Crowbar - Broken Glass
Candlelight Records
Sludge Metal
10 songs (38:16)
Release year: 1996
Candlelight Records
Reviewed by Goat
Archive review

The imminent arrival of the new Kingdom Of Sorrow album was the catalyst behind this Crowbar review, something I’d been intending to do for a while. As big a fan as I am of the Nawleansers, their music succeeds at its crushing purpose so well that it’s hard to summon the desire to listen and engage with their hardcore-infused depressive sound. I’ve seen them referred to before now as the working man’s sludge metal band, and that certainly sums them up well – dissolving NOLA Sludge into three/four minute chunks, Crowbar are the perfect antidote to a hard day’s work, the perfect soundtrack to an evening of drinking and shooting pool, and the perfect introduction to the whole subgenre, if you’ve previously been put off by the gnarlier likes of Eyehategod. Crowbar are far more reliant on the base Heavy Metals of big fat riffs and headbanging than their peers, and so can be more of an inspiring Doom-infused listen, although the misery inherent in every Sludge band is still more than recognisable.

And as you’d expect from the title, Broken Glass is a pretty miserable listen. Like the best Sludge, however, it’s a cathartic one – crawling all the way through is a harrowing experience, but leaves you feeling spiritually and emotionally cleansed. Once you get to know it, it’s surprisingly varied, switching between defiant headbanging anthems like You Know (I’ll Live Again) and the slower, even more punishing likes of (Can’t) Turn Away From Dying. Generally, the band are perfectly capable of mixing the two, however, Like Broken Glass’ surging stomp a fine example of how to cripple your audience’s emotional growth whilst making them headbang like loons. Nothing, meanwhile, is pure Doom at its most awesome, slow, grinding and utterly captivating, whilst closer Reborn Thru Me brings a clattering intensity that manages to outdo even the other, brilliant, highlights.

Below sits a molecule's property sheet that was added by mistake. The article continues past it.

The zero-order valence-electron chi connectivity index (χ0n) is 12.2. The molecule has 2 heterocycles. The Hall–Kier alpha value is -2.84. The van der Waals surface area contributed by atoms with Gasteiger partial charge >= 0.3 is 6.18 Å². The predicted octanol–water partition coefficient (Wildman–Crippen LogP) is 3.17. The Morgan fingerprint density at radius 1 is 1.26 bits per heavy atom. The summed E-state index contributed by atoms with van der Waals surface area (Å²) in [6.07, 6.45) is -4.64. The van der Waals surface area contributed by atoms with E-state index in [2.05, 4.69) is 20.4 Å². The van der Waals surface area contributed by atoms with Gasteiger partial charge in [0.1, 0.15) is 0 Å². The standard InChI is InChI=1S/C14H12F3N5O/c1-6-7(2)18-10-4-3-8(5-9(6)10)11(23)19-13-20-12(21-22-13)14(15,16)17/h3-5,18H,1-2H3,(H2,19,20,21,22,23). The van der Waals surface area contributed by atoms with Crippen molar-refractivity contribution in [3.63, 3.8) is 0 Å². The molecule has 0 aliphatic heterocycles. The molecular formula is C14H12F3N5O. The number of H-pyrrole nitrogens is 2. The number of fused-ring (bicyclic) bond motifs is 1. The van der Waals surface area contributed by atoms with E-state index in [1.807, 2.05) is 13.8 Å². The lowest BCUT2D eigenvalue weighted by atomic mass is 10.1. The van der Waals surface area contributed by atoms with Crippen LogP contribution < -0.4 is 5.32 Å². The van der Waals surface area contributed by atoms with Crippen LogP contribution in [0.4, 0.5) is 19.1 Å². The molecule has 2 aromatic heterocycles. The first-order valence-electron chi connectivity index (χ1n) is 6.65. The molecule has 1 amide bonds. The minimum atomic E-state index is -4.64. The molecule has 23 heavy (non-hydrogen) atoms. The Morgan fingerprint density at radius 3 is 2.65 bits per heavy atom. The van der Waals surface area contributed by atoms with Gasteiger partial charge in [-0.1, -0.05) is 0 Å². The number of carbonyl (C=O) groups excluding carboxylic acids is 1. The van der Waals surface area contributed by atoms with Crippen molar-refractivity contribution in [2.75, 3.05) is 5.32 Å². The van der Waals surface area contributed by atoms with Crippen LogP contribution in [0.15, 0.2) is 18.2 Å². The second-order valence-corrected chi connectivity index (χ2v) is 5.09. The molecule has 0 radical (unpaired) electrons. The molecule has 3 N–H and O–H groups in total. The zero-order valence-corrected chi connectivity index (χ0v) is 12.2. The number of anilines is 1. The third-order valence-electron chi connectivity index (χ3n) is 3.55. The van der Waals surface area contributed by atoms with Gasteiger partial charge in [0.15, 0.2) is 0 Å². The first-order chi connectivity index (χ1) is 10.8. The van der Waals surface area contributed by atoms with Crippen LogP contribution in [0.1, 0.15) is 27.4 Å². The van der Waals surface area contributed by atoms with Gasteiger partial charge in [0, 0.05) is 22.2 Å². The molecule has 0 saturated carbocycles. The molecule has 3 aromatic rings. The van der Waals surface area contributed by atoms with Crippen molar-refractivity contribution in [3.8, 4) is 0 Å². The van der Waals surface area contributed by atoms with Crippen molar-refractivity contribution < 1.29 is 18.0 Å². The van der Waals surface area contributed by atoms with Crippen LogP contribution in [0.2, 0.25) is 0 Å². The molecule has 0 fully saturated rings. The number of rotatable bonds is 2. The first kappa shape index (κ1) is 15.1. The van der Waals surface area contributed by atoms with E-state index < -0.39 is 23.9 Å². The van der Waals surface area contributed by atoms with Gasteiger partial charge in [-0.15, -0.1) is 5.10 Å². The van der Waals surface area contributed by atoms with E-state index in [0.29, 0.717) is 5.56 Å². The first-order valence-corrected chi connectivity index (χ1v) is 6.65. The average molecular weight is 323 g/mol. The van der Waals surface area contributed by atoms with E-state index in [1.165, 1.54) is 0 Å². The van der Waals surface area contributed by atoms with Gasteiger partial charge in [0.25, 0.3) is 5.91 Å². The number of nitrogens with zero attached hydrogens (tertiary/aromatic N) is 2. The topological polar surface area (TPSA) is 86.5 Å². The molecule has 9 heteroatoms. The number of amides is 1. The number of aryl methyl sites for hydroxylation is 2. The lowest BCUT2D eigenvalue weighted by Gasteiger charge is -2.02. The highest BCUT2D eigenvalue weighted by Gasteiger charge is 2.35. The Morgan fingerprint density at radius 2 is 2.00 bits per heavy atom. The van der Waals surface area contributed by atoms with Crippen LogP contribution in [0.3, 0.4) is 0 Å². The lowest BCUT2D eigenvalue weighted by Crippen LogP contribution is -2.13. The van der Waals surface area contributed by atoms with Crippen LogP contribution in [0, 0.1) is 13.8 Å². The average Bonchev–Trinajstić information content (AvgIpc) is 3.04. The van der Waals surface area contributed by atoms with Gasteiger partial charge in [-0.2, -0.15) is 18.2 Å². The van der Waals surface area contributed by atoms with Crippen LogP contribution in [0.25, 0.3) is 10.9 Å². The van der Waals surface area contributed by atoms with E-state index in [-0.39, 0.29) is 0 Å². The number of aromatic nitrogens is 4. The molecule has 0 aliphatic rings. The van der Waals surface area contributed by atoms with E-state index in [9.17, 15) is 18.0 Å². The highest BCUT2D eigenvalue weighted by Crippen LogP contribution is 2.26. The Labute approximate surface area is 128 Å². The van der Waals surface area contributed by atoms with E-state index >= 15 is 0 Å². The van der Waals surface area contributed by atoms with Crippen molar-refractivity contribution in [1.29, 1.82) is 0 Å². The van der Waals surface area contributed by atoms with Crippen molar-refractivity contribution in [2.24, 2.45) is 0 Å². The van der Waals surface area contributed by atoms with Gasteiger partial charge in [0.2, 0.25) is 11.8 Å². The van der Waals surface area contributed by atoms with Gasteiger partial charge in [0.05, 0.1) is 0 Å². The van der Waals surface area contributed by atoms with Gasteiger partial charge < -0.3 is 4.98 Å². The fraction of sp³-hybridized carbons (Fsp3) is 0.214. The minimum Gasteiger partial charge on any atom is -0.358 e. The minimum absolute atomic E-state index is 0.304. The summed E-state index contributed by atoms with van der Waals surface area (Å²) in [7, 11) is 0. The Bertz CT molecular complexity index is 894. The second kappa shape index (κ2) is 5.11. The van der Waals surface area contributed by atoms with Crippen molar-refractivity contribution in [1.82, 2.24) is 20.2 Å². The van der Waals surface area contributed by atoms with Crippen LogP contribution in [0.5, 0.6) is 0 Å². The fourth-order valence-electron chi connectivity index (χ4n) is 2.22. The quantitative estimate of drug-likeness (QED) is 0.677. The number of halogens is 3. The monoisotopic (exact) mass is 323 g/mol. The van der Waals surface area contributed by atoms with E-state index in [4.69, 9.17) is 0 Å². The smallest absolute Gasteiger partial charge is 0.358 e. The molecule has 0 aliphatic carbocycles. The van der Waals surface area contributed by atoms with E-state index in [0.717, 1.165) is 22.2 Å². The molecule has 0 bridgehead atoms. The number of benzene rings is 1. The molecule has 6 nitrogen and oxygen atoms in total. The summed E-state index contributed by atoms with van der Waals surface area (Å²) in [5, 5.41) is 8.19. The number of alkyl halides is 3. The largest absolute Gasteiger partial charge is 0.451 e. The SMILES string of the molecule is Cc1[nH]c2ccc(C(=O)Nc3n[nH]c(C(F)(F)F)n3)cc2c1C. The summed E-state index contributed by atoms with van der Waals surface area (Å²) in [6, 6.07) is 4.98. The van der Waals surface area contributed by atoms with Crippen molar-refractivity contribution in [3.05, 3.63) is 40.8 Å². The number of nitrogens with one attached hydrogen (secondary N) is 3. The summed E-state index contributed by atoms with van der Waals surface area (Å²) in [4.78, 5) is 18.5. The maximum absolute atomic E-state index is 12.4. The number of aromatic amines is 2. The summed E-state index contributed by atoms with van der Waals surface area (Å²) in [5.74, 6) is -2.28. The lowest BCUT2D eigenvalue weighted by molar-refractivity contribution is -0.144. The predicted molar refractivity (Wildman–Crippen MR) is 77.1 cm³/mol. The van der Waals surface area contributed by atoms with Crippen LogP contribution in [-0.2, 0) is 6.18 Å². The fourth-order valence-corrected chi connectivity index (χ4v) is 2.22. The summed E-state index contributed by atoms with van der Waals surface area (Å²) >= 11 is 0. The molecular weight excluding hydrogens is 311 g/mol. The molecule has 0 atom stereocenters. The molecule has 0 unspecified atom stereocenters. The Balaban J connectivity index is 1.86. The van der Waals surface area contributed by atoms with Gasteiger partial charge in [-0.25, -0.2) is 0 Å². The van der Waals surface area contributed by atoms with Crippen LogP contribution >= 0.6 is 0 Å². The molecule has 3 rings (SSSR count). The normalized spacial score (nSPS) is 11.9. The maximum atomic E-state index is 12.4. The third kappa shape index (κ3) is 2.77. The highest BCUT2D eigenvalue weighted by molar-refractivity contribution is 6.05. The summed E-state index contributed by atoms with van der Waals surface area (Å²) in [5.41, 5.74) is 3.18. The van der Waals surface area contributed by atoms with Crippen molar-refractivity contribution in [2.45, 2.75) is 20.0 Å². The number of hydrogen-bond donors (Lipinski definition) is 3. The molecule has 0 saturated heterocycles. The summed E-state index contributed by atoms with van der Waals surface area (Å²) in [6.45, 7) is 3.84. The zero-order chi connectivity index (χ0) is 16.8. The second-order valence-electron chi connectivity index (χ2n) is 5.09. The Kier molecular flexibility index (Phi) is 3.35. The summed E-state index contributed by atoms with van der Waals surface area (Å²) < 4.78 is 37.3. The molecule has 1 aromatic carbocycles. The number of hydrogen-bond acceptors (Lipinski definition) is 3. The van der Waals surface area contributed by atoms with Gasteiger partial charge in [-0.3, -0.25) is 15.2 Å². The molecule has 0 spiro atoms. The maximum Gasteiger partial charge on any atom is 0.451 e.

It’s impossible not to appreciate this album as throughout the songwriting quality is high. Yet as good as, say, the drumbeats that open first track Conquering are, soon buried under a liquid surge of pure molten metal, you have to credit Kirk Windstein’s throaty howl above all. He’s really the band’s greatest asset, his voice managing to connect with your inner self and seem manly and dishearteningly upset at the same time – my main beef with Kingdom Of Sorrow is how unnecessary and inferior Jamey Jasta’s bellow is in comparison, especially when you consider that Crowbar already have a good dose of Hardcore in them. It’s never allowed to overtake the boiling, seething sludge, however, and ultimately Windstein’s first band will always be superior to Kingdom Of Sorrow and deserves its publicity.

Killing Songs :
Conquering, Like Broken Glass, Nothing, I Am Forever, (You Know) I’ll Live Again, Reborn Thru Me
Goat quoted 85 / 100
Other albums by Crowbar that we have reviewed:
Crowbar - Symmetry in Black reviewed by Andy and quoted 91 / 100
Crowbar - Sever The Wicked Hand reviewed by Goat and quoted 90 / 100
Crowbar - Equilibrium reviewed by Danny and quoted 75 / 100
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